In recent months, the Pakistani Taliban have made unprecedented inroads into the world’s second largest Muslim country and the only one armed with nuclear weapons. Pakistan’s February concessions to the Taliban in the Swat Valley of the North-West Frontier Province (NWFP) are a watershed in the country’s steady slide toward anarchy and the growing acceptance of the Taliban’s control in northern Pakistan [1]. Subsequently, the Taliban called for a cease-fire in Bajaur, a tribal agency adjacent to Afghanistan where the Pakistani government has been battling Taliban militants since August 2008. While neither the government nor the military seem capable of halting the Taliban’s spread, the militants themselves are offering cease-fires to Pakistan so that they can unite and combine their resources to better combat Western forces in Afghanistan in early spring.

The current crisis adds to the already prevalent international concern about Pakistan’s will to resist extremist forces and comes just as the United States and NATO decide upon a new joint strategy for Afghanistan and Pakistan before the NATO summit on April 2. The political and military failure caps a long running inability of the Pakistan Army and the civilian government to learn, adapt or apply the basic principles of modern counterinsurgency strategy. The army refuses to accept that the biggest threat faced by Pakistan is the Taliban and al-Qa`ida, not the state of India. This article examines the Pakistan Army’s failure to prepare for counterinsurgency warfare, the army’s unsuccessful counterinsurgency operations in the Bajaur tribal agency and the Swat Valley, and the flaws inherent in arming pro-government tribal militias.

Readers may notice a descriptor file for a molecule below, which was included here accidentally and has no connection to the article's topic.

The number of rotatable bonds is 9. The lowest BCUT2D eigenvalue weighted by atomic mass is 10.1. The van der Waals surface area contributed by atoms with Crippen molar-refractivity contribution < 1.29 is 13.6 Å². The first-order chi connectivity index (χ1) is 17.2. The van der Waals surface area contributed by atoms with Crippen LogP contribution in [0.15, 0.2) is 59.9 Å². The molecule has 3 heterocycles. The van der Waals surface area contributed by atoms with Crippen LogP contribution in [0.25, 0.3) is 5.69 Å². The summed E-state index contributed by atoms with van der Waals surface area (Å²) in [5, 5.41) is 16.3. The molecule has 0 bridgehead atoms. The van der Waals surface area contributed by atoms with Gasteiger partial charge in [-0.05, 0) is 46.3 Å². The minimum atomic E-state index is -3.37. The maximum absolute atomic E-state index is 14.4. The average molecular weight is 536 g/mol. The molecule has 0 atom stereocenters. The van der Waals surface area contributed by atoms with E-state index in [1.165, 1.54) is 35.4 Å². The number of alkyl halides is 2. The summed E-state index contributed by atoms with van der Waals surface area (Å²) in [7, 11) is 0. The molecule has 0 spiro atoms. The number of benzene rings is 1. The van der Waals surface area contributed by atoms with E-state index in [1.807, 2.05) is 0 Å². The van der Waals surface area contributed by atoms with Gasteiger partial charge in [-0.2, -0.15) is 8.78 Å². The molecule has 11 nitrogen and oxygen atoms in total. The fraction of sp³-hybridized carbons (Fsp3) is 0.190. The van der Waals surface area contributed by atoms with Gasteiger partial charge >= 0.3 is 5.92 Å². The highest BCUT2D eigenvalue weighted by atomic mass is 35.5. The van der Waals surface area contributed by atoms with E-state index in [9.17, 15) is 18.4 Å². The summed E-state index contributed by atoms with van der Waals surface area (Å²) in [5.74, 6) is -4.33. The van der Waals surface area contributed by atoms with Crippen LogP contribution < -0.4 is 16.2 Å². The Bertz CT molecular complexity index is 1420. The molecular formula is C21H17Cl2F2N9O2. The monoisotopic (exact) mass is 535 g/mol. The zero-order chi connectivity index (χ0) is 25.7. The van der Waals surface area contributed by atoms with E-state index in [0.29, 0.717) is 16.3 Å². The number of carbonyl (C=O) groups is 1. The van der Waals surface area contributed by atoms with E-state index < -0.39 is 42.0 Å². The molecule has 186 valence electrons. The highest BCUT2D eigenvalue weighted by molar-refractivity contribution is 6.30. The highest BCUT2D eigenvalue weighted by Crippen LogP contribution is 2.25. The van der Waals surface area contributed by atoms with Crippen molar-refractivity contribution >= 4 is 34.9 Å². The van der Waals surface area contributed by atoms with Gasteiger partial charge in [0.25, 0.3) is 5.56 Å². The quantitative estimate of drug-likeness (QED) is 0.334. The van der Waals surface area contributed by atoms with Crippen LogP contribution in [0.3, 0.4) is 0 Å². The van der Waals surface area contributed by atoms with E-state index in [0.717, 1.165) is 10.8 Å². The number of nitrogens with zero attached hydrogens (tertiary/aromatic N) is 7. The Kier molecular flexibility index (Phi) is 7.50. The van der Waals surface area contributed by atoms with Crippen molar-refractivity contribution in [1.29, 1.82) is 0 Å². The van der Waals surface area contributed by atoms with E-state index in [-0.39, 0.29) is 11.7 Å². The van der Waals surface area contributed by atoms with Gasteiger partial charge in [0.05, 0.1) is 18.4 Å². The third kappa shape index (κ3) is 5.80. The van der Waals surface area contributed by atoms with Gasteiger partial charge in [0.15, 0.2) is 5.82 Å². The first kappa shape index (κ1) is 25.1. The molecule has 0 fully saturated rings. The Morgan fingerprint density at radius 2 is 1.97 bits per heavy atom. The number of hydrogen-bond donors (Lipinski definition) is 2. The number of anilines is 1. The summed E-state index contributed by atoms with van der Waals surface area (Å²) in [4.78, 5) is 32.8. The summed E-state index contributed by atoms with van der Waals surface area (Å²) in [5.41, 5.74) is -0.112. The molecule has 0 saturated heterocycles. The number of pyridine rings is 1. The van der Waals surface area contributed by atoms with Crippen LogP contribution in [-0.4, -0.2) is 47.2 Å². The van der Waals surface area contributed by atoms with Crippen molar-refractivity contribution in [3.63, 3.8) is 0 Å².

Failure to Prepare for Counterinsurgency Warfare

The U.S. military, and in particular the chairman of the Joint Chiefs of Staff, Admiral Michael Mullen, spent much of 2008 trying to persuade Pakistan’s military to allow the United States to train anywhere from two brigades to two divisions of Pakistan’s regular forces to conduct counterinsurgency in the Federally Administered Tribal Areas (FATA) adjoining Afghanistan. The Pakistan Army rejected the suggestion, insisting that a conventional war with India was the major threat faced by the army and any such defensive war would still be fought on the plains of Punjab and Sind rather than in the mountains of Waziristan. The army also balked at an overwhelming U.S. military presence in the country at a time when there was growing anti-Americanism among the population and in the army. When terrorists struck Mumbai in November 2008, India threatened to launch hot pursuit into Pakistani Kashmir; the incident caused the partial mobilization of the Indian and Pakistani armies, and was used by Pakistan’s military to vindicate its position regarding India to the United States.